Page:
As an editor, you are expected to know all of the basic comma rules listed in the Purdue Comma Guide. Beyond the basics, these are the comma rules you should be most aware of.
- DO use commas when they are needed (because they add clarity and separate elements of a sentence).
- DO use a comma after introductory clauses and phrases.
- DO use a comma to separate independent clauses when they are joined by a coordinating conjunction.
- DO use a comma to set off non-essential elements of a sentence (a non-essential element is a phrase, clause, or group of words that can be removed without changing the meaning of a sentence).
- DO NOT overuse commas (by adding a comma every time you feel a pause is needed).
- DO NOT use a comma to set off essential elements of a sentence (an essential element is a phrase, clause, or group of words that can’t be removed from a sentence without changing the sentence’s meaning).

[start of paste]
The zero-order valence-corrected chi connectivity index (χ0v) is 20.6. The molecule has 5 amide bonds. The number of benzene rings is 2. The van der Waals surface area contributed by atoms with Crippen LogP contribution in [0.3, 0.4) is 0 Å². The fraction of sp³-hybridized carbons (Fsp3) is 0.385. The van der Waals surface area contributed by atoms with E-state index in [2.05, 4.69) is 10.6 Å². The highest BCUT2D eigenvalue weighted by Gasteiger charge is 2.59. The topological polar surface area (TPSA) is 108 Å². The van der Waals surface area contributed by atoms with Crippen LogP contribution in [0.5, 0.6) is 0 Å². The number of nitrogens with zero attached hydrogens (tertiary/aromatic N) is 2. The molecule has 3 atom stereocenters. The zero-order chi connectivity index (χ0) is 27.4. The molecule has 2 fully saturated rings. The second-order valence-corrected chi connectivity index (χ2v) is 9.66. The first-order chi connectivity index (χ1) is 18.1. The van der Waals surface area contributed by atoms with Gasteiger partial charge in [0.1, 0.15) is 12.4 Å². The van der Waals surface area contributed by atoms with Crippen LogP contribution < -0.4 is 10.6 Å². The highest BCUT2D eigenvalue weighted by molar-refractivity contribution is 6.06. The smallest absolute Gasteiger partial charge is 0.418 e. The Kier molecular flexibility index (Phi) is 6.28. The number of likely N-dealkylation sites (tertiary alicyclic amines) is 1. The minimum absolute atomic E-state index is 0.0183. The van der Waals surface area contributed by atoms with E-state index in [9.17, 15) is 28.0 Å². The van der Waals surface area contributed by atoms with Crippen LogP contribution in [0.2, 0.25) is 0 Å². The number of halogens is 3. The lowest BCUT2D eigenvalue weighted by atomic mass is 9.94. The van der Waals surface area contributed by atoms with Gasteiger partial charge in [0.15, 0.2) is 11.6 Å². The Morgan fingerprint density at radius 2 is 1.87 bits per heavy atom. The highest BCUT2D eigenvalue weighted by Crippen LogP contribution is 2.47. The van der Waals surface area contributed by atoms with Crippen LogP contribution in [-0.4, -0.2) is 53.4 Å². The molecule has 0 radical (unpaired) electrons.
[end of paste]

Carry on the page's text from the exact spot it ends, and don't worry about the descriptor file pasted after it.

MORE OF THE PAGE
- DO NOT use a comma around phrases that start with “that” (they are always essential).
- DO NOT use a comma between two nouns, noun phrases, or noun clauses in a compound subject.
- DO NOT use a comma between two verbs or verb phrases in a compound predicate.
- DO use a serial/Oxford/Harvard comma in a series.
Use a comma to separate three or more words, phrases, or clauses in a series. Include a serial/Oxford/Harvard comma (a comma before the conjunction) unless otherwise stated in a style guide. (*This is a CopyPress standard that we use for clarity in online content.)